Men’s soccer club builds toward improvement
November 14, 2012
Filed under Sports
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In an effort to travel from Seattle to Ellensburg, Wash., over the weekend of Nov. 2-4, the men’s club soccer team ran out of gas on the side of I-90 and had to be rescued by their teammate, Jacob Lightel.
The team competed this past weekend against Seattle University and Central Washington University, where they experienced more problems than just running out of gas.
“We only had two subs for the whole weekend. We played pretty well as a team, but we just didn’t have the energy to play that much,” junior R.J. Lytle said.
Even with a 1-6 record, the players see themselves as steadily improving. Lightel describes this season as a building year because the team has gained many new members.
Altogether, the club has 30 players who regularly attend practices. Tryouts were held at the beginning of the season in September to determine the 22 players who would make the official roster. Sophomore Matt Cole views the large number of players as beneficial for the club.
“We’ve got a full team of players who can play on the field week in and week out,” Cole said. “Then we’ve got another full team of players who can come take their spots when [the rostered players] are hurt or tired.”
With their fall season coming to a close, the athletes are now looking ahead toward the winter and spring. Although winter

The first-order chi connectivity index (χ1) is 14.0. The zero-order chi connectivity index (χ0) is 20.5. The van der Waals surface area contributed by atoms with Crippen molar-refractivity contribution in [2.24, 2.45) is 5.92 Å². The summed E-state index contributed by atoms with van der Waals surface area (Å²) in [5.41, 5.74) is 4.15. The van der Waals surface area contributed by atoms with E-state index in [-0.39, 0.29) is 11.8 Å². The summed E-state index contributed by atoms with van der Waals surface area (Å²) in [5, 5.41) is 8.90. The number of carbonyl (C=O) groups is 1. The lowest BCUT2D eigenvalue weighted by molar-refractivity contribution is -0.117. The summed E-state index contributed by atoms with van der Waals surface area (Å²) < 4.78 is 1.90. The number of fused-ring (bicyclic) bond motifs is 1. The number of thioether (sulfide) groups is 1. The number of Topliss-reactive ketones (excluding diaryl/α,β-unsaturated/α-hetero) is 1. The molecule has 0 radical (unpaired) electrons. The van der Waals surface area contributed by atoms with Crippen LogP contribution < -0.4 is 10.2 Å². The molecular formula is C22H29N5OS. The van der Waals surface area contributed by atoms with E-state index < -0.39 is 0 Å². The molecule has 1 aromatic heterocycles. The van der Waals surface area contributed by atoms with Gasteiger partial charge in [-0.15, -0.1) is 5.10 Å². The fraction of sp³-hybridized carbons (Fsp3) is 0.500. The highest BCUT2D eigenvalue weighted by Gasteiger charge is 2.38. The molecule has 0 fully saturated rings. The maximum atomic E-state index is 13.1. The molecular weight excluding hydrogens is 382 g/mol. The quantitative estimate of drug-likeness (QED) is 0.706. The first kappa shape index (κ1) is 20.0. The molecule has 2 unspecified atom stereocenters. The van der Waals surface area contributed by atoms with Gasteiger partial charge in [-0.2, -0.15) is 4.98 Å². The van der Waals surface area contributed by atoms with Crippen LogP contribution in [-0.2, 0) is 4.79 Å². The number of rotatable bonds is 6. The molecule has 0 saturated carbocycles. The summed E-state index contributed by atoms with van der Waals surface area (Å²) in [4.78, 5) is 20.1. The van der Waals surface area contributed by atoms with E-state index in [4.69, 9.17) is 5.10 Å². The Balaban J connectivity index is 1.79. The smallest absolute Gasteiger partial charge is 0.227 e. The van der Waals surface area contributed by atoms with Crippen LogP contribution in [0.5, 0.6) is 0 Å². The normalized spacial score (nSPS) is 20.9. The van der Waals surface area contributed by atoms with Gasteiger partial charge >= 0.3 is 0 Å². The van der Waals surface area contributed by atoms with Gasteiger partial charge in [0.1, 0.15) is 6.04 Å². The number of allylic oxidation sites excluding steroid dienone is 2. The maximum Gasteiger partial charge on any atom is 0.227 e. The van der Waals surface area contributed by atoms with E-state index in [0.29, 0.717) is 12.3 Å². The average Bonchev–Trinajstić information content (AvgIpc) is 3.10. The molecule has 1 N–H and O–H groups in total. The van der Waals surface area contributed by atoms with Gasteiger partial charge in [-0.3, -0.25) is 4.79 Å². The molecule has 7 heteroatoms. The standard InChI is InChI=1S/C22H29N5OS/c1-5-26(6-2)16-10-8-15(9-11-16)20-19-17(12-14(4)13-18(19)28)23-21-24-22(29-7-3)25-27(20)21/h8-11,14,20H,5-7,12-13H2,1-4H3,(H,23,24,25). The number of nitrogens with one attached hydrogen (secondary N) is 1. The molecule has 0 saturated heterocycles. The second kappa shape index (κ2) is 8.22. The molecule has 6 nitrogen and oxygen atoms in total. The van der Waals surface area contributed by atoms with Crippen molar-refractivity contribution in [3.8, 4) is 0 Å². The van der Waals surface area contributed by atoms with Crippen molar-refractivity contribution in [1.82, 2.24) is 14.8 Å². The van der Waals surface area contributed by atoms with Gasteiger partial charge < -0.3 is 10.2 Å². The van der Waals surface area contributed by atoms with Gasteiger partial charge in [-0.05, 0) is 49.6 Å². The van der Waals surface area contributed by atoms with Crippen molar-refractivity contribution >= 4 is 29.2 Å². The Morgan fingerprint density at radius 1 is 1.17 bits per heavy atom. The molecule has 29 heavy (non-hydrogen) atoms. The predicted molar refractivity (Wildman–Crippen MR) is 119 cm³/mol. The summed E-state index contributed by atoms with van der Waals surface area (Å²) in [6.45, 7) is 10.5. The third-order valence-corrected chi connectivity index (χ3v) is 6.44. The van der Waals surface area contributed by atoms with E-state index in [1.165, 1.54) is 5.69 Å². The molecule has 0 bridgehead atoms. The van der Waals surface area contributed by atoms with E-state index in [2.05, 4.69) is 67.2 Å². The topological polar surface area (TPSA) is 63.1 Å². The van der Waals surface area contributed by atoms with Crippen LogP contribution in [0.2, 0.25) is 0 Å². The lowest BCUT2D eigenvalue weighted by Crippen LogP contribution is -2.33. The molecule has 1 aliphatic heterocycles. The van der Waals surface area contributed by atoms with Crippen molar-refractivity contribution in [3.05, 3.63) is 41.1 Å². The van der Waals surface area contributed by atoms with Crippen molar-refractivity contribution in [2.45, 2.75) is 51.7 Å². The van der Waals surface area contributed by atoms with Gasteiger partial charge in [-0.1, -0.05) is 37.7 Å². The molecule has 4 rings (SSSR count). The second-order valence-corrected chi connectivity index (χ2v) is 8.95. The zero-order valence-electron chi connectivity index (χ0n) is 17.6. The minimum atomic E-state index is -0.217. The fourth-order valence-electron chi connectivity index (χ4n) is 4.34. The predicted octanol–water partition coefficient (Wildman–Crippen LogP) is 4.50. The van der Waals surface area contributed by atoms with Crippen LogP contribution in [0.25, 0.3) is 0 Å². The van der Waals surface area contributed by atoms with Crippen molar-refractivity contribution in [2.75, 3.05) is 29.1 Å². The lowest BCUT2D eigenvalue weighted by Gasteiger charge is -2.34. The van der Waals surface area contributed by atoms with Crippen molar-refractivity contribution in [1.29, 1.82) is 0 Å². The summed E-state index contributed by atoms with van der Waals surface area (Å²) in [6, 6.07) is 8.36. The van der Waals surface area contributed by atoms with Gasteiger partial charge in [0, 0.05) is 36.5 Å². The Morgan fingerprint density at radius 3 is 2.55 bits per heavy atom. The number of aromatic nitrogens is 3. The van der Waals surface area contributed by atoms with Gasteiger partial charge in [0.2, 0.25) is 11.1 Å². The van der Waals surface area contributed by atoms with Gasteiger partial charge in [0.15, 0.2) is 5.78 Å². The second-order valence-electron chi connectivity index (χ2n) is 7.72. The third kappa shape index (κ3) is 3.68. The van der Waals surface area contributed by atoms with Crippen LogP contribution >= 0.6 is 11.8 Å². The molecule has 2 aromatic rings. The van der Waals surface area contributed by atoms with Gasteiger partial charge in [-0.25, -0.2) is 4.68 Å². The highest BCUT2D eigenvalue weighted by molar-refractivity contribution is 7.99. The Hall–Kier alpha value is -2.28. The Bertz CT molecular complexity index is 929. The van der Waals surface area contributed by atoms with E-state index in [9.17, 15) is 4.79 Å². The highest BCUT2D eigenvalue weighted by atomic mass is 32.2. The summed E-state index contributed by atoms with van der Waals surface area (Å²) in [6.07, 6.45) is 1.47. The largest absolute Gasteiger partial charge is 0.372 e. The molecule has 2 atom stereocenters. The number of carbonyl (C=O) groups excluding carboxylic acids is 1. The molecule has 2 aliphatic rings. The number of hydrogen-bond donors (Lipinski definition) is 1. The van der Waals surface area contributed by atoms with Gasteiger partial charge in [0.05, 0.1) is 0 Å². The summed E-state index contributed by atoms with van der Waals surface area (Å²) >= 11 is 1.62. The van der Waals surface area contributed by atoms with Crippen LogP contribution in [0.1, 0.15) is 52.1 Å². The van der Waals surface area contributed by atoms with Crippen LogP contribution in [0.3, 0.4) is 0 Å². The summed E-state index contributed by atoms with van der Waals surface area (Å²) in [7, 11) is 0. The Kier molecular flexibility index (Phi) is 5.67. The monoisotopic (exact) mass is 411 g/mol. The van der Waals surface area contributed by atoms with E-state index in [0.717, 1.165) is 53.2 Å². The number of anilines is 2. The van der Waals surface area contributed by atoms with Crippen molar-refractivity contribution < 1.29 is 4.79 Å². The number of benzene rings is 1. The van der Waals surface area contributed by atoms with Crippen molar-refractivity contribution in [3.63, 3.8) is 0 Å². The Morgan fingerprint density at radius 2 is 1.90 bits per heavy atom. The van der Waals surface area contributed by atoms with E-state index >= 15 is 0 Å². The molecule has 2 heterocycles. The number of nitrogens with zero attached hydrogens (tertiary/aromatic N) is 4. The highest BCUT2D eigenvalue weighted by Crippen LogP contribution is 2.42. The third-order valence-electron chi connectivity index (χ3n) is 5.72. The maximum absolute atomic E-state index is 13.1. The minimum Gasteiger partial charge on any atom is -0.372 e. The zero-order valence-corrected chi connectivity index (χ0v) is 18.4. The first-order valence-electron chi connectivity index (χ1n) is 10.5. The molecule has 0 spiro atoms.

season will give them some time off, Lightel has plans to keep playing.
“[I’m] hoping to get two nights a week in the Phase,” Lightel said.
He also wants to be sure his game is sharp year round by competing in Spokane soccer leagues.
When spring season comes around, Cole anticipates new openings for players because many of the current athletes will be graduating fall or winter quarter. Cole explains that the soccer club is very open and that those who put in the work can gain a permanent spot on the roster.
“The players who show up to practice and work hard usually work their way onto the field,” Cole said.
Despite spending every Tuesday and Thursday evening together practicing on the field, the athletes remain close off the field as
well. On Nov. 6, the men held a video game FIFA tournament, arranged and hosted by Cole.
“Everybody came over to my house, and we had two TVs going, two Xboxes, and two games of people competing for the FIFA trophy,” Cole said. “A lot of time is spent between the players outside of practice.”
Lightel agreed that the players are all very close knit. “We’re probably one of the closest teams I’ve been on in college.”